The government will not fully implement the agreement for egalitarian prayer at the Western Wall, Regional Cooperation Minister Tzachi Hanegbi told senior leaders of Diaspora Jewry on Monday.
Hanegbi faced considerable anger from the gathered leaders over the government’s suspension in June of an agreement that would have guaranteed the permanence of, and made significant upgrades to, the egalitarian prayer platform adjacent to the main plaza at the holy side.
In a bid to calm them, he promised changes to the visual appearance of the pluralistic site. However, he made plain that the government is not going to build a common entranceway to be shared by the Wall’s various areas, as had been agreed to by the government and Jewish organizations.
“It is true that the entrance is not going to be mutual,” Hanegbi told the Board of Governors of the Jewish Agency during a field visit to the area of the holy site known as Robinson’s Arch.
“I don’t think that the Jewish people for 3,500 years prayed for an entrance. We didn’t pray for an entrance — that’s not a big deal,” he said.
Hanegbi, the government’s point man for the Western Wall controversy, said that his son celebrated his bar mitzvah at the Wall’s main plaza, adding that he himself felt bad about his wife and mother being far away.
“So I understand your frustration,” he said, standing at the hastily erected egalitarian platform disparagingly referred to by many Jewish leaders as “the sundeck.”
Diaspora leaders and representatives of non-Orthodox streams reacted with frustration to Hanegbi’s position, decrying the government’s “betrayal” and vowing to continue fighting for recognition.
The government has allocated NIS 17 million ($4.8 million) to improve the site, Hangebi said, adding that he agreed that conditions at the pluralistic prayer platform need to be improved.
According to the January 2016 agreement, which the cabinet approved after four years of negotiations, a common entrance would be created for all three prayer areas — the Orthodox men’s and women’s section and the so-called “Ezrat Yisrael” plaza, where men and women can worship together.
In June, after some ultra-Orthodox websites started to criticize the agreement, the cabinet voted to suspend part of it, notably including the plan to build a common entrance, which was seen as a form of recognizing non-Orthodox streams of Judaism, and the provision for shared oversight of the pluralistic prayer pavilion, including by representatives of non-Orthodox streams of Judaism.
“While a formal decision of the government wasn’t possible, the prime minister [Benjamin Netanyahu] is determined to continue advancing the plan for an egalitarian prayer space at the Kotel and is working toward that goal,” Hanegbi said.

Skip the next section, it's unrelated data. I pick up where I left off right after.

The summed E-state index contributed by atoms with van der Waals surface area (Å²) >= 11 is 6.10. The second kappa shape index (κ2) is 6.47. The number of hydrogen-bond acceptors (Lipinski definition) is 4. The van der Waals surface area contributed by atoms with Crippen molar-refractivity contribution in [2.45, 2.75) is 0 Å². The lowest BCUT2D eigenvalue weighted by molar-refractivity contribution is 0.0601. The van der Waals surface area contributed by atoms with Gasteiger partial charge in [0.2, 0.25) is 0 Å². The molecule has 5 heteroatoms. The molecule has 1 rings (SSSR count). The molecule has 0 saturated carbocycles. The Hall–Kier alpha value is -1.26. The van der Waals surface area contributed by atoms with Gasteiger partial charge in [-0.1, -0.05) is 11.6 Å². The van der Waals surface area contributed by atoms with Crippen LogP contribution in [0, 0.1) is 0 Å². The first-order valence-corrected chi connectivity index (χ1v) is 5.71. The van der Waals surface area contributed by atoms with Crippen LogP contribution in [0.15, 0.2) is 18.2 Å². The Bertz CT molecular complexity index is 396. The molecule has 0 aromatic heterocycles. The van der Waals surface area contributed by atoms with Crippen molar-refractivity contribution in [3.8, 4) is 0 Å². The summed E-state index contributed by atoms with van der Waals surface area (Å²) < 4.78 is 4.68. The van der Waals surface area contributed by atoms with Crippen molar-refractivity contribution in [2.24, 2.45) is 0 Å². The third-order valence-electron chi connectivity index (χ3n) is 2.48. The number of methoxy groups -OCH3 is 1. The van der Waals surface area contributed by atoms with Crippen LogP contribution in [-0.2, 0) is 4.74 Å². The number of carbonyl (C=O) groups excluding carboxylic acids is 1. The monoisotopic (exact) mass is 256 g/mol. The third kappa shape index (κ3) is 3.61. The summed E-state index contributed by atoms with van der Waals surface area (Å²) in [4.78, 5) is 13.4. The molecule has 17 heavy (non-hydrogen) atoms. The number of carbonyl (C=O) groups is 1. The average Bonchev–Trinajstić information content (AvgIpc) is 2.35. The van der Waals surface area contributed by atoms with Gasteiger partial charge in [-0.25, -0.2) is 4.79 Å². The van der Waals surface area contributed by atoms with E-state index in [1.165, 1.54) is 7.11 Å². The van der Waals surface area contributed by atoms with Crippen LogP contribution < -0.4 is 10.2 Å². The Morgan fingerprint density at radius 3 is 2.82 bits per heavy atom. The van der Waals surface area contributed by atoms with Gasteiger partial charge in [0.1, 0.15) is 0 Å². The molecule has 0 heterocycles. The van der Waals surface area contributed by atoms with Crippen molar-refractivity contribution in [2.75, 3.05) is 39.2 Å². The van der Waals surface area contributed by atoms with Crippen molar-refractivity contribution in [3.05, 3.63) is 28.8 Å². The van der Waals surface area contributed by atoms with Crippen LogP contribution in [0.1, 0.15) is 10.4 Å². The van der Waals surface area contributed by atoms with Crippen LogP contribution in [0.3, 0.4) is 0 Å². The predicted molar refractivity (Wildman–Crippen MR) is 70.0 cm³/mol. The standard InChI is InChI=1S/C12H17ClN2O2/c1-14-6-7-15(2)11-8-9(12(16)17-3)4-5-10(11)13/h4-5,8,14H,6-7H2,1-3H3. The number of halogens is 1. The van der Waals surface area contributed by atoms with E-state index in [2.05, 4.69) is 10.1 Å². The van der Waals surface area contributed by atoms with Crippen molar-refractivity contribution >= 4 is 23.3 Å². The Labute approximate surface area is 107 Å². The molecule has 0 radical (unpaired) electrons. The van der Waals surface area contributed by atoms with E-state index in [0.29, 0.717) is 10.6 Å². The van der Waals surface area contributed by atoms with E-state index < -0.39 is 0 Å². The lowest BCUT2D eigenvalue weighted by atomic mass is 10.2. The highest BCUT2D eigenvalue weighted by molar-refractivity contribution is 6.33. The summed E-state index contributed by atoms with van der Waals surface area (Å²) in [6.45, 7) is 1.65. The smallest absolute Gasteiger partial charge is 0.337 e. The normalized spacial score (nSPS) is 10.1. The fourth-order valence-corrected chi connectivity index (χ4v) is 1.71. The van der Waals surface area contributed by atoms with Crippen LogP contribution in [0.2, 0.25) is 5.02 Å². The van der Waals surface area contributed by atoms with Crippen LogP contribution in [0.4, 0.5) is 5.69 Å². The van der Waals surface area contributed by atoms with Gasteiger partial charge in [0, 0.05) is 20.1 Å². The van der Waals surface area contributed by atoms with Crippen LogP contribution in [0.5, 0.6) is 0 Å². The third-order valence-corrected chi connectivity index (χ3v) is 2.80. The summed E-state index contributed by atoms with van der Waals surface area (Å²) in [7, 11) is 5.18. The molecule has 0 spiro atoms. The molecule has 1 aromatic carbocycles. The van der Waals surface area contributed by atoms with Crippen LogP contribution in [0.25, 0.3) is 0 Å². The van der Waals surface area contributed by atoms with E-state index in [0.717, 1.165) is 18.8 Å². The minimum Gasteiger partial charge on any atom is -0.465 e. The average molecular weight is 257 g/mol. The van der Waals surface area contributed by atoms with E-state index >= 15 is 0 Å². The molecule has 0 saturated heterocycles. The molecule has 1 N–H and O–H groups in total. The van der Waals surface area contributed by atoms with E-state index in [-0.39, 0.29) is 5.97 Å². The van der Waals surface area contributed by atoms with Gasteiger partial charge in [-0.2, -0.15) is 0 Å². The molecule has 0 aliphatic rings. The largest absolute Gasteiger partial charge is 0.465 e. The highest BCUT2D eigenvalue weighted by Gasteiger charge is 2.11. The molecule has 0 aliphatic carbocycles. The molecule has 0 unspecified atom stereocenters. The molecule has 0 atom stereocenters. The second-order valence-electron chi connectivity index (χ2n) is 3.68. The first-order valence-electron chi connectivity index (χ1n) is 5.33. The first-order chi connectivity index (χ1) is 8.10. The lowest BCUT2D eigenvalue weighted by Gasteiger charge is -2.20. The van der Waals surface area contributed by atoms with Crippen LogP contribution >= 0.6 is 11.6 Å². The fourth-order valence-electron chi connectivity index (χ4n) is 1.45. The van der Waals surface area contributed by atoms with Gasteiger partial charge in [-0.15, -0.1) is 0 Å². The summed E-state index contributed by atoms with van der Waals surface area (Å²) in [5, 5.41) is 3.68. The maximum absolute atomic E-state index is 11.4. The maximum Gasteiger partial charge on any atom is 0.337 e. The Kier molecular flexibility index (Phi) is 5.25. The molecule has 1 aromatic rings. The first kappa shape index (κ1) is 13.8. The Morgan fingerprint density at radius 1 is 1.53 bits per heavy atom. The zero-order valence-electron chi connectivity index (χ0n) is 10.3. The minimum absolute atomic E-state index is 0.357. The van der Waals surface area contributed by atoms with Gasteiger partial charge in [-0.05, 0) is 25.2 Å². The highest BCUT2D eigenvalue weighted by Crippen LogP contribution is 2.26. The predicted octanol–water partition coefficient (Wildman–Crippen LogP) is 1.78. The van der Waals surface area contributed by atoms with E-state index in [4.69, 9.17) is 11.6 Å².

“I recognize and appreciate that suspending the Kotel arrangement created a perception among some that Israel no longer welcomes and appreciates all Jews. Nothing could be further from the truth. Israel is a place for all Jews. That is true whether you wear a shtreimel, a knit kippa, a sheitel or nothing on your head at all.”
The Jewish leaders were unimpressed.
“While it was important that the members of the Board of Governors had the opportunity to hear from Minister Hanegbi as a representative of the government, we have seen no progress on any of these issues since the government’s regrettable decision in June, and no directions toward progress were evident today,” Jewish Agency chairman Natan Sharansky said.
“What was frozen four months ago remains frozen. We nevertheless remain committed to the principle originally articulated by Prime Minister Netanyahu: one Wall for one people.”
The leaders of US non-Orthodox movement were less diplomatic.
“You betrayed us,” charged Rabbi Steven Wernick, CEO of the United Synagogue of Conservative Judaism.
“There’s simply no excuse for a government that makes a promise, that passes that promise in its cabinet and then rescinds on that promise for purely political reasons.”
Merely improving the looks of the current pluralistic platform, as Hanegbi had promised, was insufficient, Wernick said, insisting the government recognize the non-Orthodox streams by building one common gate to the various prayer plazas.
“One wall for one people means one entryway.”
Rabbi Rick Jacobs, the president of the Union for Reform Judaism, said it was a “strategic mistake to delegitimize the majority of Jews in the world.”
After Hanegbi said that the government would have fallen if Netanyahu had not suspended the agreement, Jacobs acknowledged Netanyahu’s coalition constraints.
“It is certainly understandable, but it is wrong,” Jacobs said. “And it cannot be tolerated, and it will not be tolerated.”
Diaspora Jews and non-Orthodox streams in Israel insist on the government making good on its promise in the near future, Jacobs maintained.
“The division that we’re feeling right now is tearing apart the Jewish people. The prime minister can tell us that [the crisis in Israel-Diaspora relations] is already passing and we’re now in a very calm place — we’re not.”